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Greek Mythology Trivia Quiz: Apollo
Greek God of Light and So Much More
This Greek mythology trivia quiz spotlights Apollo. How much do you know about this most Greek of Greek gods?
Don't worry if you don't get every question; this quiz was originally written for students. Give it a try, then browse the "mini-myths" and Greek art following the quiz to learn more facts and fun tidbits about Apollo.
Apollo: Greek Myth Trivia Quizview quiz statistics
The Birth of Apollo and Artemis
Divine Twins, the Children of Leto
Once upon a time, two Greek islands had a marketing campaign. Both Delos and Ortygia claimed to be the birthplace of Apollo and Artemis. The Homeric Hymn to Apollo resolved this religious controversy by declaring that Artemis was born first on Ortyia, then mother Leto zipped over to Delos to finish giving birth. This story got a credibility boost through the new medium of the alphabet.
It said it in writing. Heck, the booksellers claimed it was written by Homer. It must be so!
That gap between the twin's births provided the opportunity to explain another age-old puzzle of Greek mythology: why did women in childbirth pray to Artemis, if she was a virgin? Late classical authors penned a new chapter of the myth to provide a charming if improbable answer: after Artemis was born, she helped deliver her baby brother Apollo. That earned her midwife credentials. (Source: Frazer's notes for Homeric Hymn to Apollo)
Above: My photo of the sacred lake and palm tree where myth says Apollo was born. (Delos)
The Affairs of Apollo
They never seem to end well
If you didn't get this question right, don't feel bad. Myths about the affairs of Zeus are far more well-known than those of Apollo. So here's a gossip column on some of Apollo's girlfriends -- and boyfriends!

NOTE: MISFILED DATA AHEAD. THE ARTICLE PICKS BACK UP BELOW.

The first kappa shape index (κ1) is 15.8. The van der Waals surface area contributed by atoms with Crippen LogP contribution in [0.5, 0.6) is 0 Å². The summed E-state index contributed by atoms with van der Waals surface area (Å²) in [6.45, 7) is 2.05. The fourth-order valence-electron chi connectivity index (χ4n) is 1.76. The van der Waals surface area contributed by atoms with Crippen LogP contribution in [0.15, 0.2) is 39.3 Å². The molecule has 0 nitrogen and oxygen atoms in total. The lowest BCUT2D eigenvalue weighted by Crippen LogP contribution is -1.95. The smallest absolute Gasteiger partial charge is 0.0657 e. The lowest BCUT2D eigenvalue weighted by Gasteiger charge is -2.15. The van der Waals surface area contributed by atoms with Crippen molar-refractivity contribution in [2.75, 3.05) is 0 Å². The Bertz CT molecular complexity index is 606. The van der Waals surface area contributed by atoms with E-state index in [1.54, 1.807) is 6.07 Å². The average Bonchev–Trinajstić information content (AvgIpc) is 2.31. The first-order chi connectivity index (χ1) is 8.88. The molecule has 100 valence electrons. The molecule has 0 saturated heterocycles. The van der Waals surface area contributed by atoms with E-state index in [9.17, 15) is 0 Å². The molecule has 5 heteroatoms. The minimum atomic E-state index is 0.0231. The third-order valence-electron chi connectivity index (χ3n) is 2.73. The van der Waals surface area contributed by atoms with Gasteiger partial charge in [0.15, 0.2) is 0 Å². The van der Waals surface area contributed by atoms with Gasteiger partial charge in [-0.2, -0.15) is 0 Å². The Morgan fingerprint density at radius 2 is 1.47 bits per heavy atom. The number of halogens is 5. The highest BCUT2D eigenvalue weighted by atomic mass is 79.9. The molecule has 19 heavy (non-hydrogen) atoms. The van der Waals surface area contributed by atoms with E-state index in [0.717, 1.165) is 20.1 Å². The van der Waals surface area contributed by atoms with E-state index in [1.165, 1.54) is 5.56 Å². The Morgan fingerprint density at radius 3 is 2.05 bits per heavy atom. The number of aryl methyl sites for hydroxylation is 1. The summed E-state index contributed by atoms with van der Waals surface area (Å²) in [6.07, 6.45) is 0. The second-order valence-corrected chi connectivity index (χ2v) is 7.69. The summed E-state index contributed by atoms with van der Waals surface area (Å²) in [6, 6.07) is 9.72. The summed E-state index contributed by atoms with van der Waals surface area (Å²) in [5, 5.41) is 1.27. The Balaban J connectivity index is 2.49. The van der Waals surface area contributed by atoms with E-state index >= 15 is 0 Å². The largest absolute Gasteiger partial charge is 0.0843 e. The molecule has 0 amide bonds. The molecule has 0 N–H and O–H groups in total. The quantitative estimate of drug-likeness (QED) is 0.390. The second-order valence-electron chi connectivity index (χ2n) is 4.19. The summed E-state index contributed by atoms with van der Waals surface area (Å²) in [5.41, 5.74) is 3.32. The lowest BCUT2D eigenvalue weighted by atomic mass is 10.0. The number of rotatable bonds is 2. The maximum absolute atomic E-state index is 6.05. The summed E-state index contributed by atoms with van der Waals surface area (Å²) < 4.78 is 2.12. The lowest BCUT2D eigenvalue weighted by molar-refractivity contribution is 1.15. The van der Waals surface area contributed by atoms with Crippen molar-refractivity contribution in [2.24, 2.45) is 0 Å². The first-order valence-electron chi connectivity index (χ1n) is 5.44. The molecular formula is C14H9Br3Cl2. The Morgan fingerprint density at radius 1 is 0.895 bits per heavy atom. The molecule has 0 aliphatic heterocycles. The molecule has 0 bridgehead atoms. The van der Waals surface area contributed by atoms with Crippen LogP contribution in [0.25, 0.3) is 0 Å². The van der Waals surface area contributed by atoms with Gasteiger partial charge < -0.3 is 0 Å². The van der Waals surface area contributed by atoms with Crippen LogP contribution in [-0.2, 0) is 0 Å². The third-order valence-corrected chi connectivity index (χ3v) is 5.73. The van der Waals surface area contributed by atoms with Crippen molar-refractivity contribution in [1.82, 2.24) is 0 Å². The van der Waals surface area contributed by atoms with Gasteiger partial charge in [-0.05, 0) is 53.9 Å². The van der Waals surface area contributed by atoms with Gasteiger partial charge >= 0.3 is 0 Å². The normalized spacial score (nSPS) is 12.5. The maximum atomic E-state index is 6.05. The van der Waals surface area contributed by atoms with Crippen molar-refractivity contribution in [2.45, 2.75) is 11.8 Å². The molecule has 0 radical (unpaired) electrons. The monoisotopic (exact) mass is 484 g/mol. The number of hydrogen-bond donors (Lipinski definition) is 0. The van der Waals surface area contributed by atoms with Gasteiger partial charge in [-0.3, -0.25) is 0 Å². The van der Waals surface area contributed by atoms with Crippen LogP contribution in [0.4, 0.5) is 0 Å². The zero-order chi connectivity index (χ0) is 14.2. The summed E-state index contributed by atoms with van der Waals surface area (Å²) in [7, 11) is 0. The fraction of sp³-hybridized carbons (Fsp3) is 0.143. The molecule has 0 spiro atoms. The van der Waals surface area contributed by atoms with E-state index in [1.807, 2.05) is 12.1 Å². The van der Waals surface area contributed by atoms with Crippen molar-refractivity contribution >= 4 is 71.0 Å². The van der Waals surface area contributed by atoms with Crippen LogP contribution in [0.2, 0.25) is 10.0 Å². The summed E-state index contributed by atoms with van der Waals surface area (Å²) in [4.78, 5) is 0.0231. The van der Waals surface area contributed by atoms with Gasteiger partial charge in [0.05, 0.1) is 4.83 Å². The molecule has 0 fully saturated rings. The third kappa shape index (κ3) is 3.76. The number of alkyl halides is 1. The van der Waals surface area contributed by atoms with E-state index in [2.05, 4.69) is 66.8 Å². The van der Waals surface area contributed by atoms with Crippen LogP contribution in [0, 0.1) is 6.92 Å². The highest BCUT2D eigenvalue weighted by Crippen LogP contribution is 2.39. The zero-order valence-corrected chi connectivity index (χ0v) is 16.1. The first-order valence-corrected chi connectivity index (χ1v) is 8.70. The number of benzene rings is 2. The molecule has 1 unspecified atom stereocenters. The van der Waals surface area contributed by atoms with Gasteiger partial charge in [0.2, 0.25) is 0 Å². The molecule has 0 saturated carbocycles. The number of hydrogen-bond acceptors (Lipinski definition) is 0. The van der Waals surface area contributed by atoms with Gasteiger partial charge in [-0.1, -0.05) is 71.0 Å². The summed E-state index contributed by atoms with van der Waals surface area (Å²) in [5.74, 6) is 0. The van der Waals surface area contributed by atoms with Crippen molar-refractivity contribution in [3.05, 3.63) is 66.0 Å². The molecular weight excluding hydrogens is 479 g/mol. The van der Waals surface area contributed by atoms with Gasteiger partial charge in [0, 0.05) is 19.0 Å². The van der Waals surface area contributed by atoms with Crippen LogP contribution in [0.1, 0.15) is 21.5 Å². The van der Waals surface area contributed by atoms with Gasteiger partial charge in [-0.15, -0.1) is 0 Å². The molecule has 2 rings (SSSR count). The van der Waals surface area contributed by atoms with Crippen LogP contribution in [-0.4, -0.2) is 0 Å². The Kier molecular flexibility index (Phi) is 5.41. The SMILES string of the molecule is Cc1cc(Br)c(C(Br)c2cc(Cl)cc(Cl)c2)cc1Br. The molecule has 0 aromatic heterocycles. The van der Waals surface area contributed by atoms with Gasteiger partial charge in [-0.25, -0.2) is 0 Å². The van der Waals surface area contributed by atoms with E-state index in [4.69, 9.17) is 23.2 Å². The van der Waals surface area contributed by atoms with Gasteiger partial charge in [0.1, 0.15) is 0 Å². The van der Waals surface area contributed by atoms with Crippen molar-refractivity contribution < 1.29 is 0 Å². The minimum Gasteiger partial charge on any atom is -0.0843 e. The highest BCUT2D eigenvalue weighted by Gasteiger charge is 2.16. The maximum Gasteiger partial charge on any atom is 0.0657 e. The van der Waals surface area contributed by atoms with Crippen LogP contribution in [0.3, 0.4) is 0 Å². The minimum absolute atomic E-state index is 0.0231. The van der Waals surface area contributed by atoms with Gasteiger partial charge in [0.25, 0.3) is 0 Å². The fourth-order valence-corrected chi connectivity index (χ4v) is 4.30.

(A) Killed by Apollo's discus throw: Unlike the ladies, Hyakinthos seems to have returned the god's affections. Unfortunately, that slated the youth for a bad end. During an athletic contest, Apollo accidentally struck him in the head with a flying disc. That doesn't sound so bad until you realize that this was thousands of years before Frisbees, and back then discuses -- disci? -- were made of stone. Hyakinthos' blood was said to have stained the the flower named for him.
(B) Artemis turned her into a crow: No, Artemis just shot poor Koronis dead when Apollo got miffed at the girl for sleeping around (something Greek gods did with impunity). Crow was the tattletale who blabbed to Apollo about his lover's infidelity.
(C) Turned into a laurel tree: The nymph Daphne managed to escape being Apollo's lover, but she could not evade his clutches entirely. While he was pursuing her, she prayed to her father Peneus to save her. in answer, Peneus turned her into a laurel tree. Gee, thanks, Dad. Afterwards, Apollo wove wreaths of laurel leaves to remember the one that got away.
(D) Given the gift of prophesy, but cursed never to be believed: That would be Kassandra of Troy, who like Daphne had the nerve to refuse Apollo. He could not revoke the gift he had given her, but he tacked a nasty curse onto it after she rejected him.
Apollo, God of....What?
Sorry, you don't get to drive the car
Surprisingly enough, Apollo was not originally the Greek sun-god; that was Helios!
Instead, Apollo was the "god of the silver bow" (Homer's Iliad), god of prophecy, medicine, plague (he could heal or harm), the lyre and medicine. Also surprisingly, shepherds prayed to Apollo as a god of wolves, begging him to spare their flocks! Strange gig for the god of math and music. In fact, I saw a freighter at the port of Nauplion named Apollo Lykos, "Apollo the Wolf."
So why do we think of Apollo as a sun-god?